Main image of article Does the U.S. Need a GDPR-Like 'Data Bill of Rights'?
Does the U.S. tech industry need the equivalent of the European Union’s GDPR, stringently regulating how companies can store and use customer data? Ro Khanna, a U.S. Representative in California (D-CA 17th district), recently consulted with prominent members of the tech industry (including Tim Berners-Lee and Nicole Wong) and came up with a “Bill of Rights for the internet,” as Kara Swisher called it in a New York Times op-ed. Here’s that list:
You should have the right: (1) to have access to and knowledge of all collection and uses of personal data by companies; (2) to opt-in consent to the collection of personal data by any party and to the sharing of personal data with a third party; (3) where context appropriate and with a fair process, to obtain, correct or delete personal data controlled by any company and to have those requests honored by third parties; (4) to have personal data secured and to be notified in a timely manner when a security breach or unauthorized access of personal data is discovered; (5) to move all personal data from one network to the next; (6) to access and use the internet without internet service providers blocking, throttling, engaging in paid prioritization or otherwise unfairly favoring content, applications, services or devices; (7) to internet service without the collection of data that is unnecessary for providing the requested service absent opt-in consent; (8) to have access to multiple viable, affordable internet platforms, services and providers with clear and transparent pricing; (9) not to be unfairly discriminated against or exploited based on your personal data; and (10) to have an entity that collects your personal data have reasonable business practices and accountability to protect your privacy.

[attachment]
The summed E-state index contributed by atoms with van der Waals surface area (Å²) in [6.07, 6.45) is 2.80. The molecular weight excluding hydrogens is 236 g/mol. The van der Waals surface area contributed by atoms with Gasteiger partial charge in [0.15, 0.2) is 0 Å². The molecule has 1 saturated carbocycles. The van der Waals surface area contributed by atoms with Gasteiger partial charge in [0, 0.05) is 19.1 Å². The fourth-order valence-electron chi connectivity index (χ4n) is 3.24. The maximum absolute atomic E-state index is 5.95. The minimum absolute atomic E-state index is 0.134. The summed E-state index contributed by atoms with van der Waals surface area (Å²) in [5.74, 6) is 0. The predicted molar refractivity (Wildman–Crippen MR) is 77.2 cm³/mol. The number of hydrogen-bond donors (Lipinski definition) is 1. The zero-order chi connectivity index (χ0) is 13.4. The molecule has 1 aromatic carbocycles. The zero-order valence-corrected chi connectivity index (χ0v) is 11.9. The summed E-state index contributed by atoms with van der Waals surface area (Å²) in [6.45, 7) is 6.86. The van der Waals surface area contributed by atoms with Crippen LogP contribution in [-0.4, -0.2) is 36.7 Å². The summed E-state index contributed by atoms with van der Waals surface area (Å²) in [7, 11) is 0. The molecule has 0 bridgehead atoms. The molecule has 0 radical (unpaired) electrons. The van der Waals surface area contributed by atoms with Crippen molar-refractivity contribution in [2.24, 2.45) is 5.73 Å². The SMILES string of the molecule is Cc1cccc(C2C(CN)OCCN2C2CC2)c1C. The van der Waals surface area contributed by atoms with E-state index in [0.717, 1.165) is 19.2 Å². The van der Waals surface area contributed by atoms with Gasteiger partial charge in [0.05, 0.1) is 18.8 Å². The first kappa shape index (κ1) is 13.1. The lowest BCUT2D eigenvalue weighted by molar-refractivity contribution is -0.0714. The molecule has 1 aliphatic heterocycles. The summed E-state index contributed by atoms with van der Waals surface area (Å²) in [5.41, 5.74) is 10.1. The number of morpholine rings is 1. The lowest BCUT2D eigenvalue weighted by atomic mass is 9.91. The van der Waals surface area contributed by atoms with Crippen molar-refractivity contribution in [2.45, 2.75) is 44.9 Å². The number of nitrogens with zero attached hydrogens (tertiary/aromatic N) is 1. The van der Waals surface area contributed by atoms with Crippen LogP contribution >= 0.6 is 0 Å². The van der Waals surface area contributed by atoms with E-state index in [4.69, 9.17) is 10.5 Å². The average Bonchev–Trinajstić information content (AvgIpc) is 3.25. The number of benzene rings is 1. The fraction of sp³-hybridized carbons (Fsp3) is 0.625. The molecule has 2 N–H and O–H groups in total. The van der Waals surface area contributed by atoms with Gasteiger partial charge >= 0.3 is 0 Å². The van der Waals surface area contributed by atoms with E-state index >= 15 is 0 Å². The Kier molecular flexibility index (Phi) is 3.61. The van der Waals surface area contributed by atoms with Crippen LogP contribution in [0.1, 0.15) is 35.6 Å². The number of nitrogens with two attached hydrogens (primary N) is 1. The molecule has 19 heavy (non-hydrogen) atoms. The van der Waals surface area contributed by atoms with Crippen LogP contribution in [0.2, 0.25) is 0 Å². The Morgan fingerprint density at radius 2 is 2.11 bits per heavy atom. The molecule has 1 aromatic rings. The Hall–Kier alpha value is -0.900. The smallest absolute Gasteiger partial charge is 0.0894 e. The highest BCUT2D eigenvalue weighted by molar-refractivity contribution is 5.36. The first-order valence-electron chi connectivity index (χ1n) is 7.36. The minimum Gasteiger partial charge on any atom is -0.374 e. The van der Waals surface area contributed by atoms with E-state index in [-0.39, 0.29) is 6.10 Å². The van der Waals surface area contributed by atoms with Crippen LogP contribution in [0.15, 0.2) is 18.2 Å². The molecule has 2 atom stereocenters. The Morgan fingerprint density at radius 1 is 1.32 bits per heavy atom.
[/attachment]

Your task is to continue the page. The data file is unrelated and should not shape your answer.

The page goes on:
It’s easy to see why this list, if implemented, would prove a very good thing for consumers. In this era of widespread data breaches, who wouldn’t want to know when someone hacked their personal information? In a similar vein, many consumers would like the ability to vaporize their data instantly, if and when they wanted to. For companies, however, a “Bill of Rights” like this is more problematic. Many firms, of course, make a lot of money off consumer data, and it’s in their interest to keep as much of that data as possible on their respective platforms. The key to that stasis, of course, is making it as difficult as possible to delete and/or move data from one service to another. There’s also the small matter of Provision 6 on this list. The prospect of companies throttling data (or engaging in paid prioritization) is at the center of the current net neutrality debate, and it’s clear how the FCC currently leans on the issue. In case you haven’t been following the news, the federal government plans on suing California over the latter’s attempt to enforce net neutrality within state borders. This part of a “Bill of Rights” wouldn’t fly, at least during the current administration. For companies big and small, instituting the items on this list would also require a massive re-architecting of backend systems, databases, and even front-end UX. When the EU instituted GDPR, some tech companies backed out of Europe entirely rather than deal with the new rules; if something similar were made law in the U.S., chances are good that you’d see a rush of shutdowns, with some companies opting to dissolve rather than handle data differently. For tech pros everywhere, whether independent or part of a larger company, debates like this are a good thing to keep your eye on. You never know when new data governance might pass, requiring you to radically change how you treat data. But hey, your customers will likely love having tighter control over their information.